Drama Therapy: An Interview with John Berkowitz
Drama therapy is the intentional and systematic use of drama and theatre processes to achieve healthy psychological growth and change. John Berkowitz is a Licensed Clinical Social Worker. He explains that the general aims of a Drama therapy session include exploring ideas, issues and problems using drama-derived activities; expressing and exploring feelings, developing spontaneity and imagination and creativity, improving self-image and self-confidence, developing social and relationship skills.
John Berkowitz describes Drama therapy which involves several different forms of expression such as movement, voice work, body language and speech.
Drama therapy by John Berkowitz offers a variety of working methods that are applicable to a wide variety of clients. It can help the process of emotional growth through the development of trust, risk taking and the experience of different ways of being. The role of John Berkowitz is to provide a safe, supportive space to enable and encourage the client/s to express her/himself in whatever way they are able. Drama therapist’s work in a variety of settings including health, education, social and prison services, as well as in private practice. The playful and active approach makes it a very suitable intervention for adults and children with learning disabilities and autism.
The methods used in John Berkowitz‘s drama therapy include spontaneous and dramatic play, drama games, mime, role-play, scripts, masks, myths, stories, metaphor and symbolism. A dramatic talent is not necessary for participation. The emphasis is not on performance but on the experience of the group or individual. The role of the Drama therapist is to develop a program with appropriate aims, objectives and structures to meet the needs and abilities of the client/s.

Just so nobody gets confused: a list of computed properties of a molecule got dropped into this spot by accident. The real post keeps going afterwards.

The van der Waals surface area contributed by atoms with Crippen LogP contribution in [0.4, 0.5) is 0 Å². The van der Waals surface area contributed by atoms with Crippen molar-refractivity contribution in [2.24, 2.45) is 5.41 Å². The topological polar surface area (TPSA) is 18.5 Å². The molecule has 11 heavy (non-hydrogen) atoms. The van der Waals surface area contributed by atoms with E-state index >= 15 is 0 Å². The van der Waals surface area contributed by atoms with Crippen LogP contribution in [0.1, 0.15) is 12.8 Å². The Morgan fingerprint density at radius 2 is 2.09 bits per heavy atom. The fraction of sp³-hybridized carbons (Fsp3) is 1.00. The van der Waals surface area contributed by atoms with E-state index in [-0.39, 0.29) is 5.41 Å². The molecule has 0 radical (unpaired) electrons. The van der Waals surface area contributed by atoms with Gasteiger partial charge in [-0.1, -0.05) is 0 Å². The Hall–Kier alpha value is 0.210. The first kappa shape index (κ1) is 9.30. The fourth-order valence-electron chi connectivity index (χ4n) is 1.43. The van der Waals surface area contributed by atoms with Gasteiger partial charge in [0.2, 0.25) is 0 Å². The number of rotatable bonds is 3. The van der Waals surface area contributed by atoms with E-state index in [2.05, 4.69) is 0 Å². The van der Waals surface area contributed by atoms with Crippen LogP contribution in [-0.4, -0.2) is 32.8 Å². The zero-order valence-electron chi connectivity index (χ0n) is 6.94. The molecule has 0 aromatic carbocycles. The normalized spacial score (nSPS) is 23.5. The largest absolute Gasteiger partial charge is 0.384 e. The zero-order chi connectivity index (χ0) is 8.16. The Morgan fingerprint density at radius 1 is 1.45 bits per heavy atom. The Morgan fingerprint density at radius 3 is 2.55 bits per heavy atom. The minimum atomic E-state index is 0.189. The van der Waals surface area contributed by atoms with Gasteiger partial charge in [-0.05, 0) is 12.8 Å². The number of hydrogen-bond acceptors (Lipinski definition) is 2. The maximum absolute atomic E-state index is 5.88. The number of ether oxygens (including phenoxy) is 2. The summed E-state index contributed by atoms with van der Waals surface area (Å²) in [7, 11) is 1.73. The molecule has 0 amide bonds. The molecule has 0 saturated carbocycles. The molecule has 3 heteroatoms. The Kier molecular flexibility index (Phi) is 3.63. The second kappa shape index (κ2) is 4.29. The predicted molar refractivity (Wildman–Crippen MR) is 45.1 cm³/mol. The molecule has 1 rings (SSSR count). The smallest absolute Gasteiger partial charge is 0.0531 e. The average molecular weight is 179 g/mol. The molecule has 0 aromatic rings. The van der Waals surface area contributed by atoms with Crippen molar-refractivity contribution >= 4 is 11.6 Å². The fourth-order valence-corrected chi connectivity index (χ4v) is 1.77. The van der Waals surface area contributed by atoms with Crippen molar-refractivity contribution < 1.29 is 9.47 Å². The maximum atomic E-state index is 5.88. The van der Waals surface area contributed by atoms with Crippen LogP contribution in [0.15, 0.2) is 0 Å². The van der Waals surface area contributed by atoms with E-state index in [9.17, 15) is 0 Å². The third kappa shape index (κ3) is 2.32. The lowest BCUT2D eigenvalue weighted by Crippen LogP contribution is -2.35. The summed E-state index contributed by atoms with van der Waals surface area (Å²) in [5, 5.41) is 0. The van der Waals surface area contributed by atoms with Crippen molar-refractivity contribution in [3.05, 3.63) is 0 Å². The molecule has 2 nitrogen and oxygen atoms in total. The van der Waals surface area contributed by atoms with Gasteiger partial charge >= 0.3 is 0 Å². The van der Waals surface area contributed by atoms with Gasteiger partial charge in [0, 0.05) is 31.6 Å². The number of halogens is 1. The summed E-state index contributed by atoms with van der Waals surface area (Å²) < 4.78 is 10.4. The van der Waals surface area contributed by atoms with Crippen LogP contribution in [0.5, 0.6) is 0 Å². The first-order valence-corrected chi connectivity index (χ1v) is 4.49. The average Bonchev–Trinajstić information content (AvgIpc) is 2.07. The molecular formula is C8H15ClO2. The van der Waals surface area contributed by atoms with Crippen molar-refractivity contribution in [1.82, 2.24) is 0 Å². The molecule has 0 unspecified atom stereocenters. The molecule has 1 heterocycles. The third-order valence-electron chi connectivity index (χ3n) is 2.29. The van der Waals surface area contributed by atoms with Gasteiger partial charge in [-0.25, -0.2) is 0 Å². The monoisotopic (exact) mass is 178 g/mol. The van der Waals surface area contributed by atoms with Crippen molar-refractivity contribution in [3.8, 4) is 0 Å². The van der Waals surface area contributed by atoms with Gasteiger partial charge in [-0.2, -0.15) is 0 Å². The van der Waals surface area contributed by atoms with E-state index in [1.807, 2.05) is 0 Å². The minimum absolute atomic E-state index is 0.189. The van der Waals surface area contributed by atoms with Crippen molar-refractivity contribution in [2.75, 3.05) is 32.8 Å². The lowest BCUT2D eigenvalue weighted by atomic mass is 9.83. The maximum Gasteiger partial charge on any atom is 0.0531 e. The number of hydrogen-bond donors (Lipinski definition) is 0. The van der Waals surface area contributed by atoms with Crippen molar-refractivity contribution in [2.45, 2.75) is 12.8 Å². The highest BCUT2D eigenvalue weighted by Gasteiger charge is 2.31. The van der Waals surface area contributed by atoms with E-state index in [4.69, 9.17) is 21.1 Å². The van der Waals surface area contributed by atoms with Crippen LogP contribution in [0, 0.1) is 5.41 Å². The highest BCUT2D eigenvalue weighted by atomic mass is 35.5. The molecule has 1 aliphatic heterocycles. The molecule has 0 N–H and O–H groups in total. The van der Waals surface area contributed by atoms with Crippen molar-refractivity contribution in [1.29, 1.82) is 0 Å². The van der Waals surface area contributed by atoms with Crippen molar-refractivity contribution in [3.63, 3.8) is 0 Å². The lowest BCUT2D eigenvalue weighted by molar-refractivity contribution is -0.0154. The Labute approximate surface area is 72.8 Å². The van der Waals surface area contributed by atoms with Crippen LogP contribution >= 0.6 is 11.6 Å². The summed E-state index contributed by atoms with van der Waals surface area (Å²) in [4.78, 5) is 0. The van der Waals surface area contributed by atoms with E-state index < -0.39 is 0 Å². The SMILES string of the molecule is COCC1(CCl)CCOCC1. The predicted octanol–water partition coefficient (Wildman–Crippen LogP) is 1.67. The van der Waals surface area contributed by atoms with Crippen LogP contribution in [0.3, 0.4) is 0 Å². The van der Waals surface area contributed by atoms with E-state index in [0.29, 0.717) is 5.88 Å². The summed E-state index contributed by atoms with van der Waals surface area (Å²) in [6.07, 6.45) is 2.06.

John Berkowitz’s Drama therapy reaches far beyond a single discipline, drawing freely from concepts of psychology, theatre/drama, psychoanalytical theory, anthropology and theories of child development. We can go far back as ancient Greece to discover its roots where ancient forms of healing rituals and theatre performances influenced what we classify as drama therapy today.
Drama therapy in modern society began in Europe in the 19th century. The first recorded use of the word drama therapy was by Peter Slade, who in the 1930's referred to all forms of carefully applied Drama as drama therapy. By the 1960's in Britain, a remedial Drama Centre was set up by Sue Jennings and Gordan Wiseman to work with children and adults with a wide range of needs. The British Association of drama therapy was formed in 1976 and provided a professional base for those who had been using Drama in therapy and education since the early 1960’s. Drama therapists trained abroad began working in Ireland in the mid 1980's and the first training in drama therapy began in 2002 in NUI Maynooth.
Q: Do I need to be able to act to participate in drama therapy?
John: No. drama therapy helps people to use their creativity to work on issues that are important to them. It does this by using Dramatic and Theatrical processes which are explained to the client but you do NOT have to act to make use of drama therapy.
Q: Do I have to role play in front of other people?
John: No. You will not have to do anything you do not want to do. While drama therapy can involve the process of taking on roles - this is only done if the client wants to do this. There are many other ways in which drama therapy can work with a client. For example through story making, using scripts, movement, sound etc.
Q: Do I have to dress up?
John: No. Again. You do not have to do anything that you do not want to do. In Dramatherapy the methods used are chosen to suit the client and what he/she is comfortable with. The use of costume and dressing up will only be used where appropriate and so long as the client is happy to do so.
Q: Is drama therapy always done in a group?
John: No. Dramatherapy can be done with individuals and in a group setting.
Q: Will I have to speak or perform?
John: Drama therapy is psychotherapy through the medium of drama. Obviously, for the client to benefit communication is essential. However, one of the advantages of drama therapy is that it offers the client a range of communication opportunities - through movement, sound, facial expression, role, and creative imagination. The client will not be asked to do anything they do not wish to do – including performing.
content © John Berkowitz 2015
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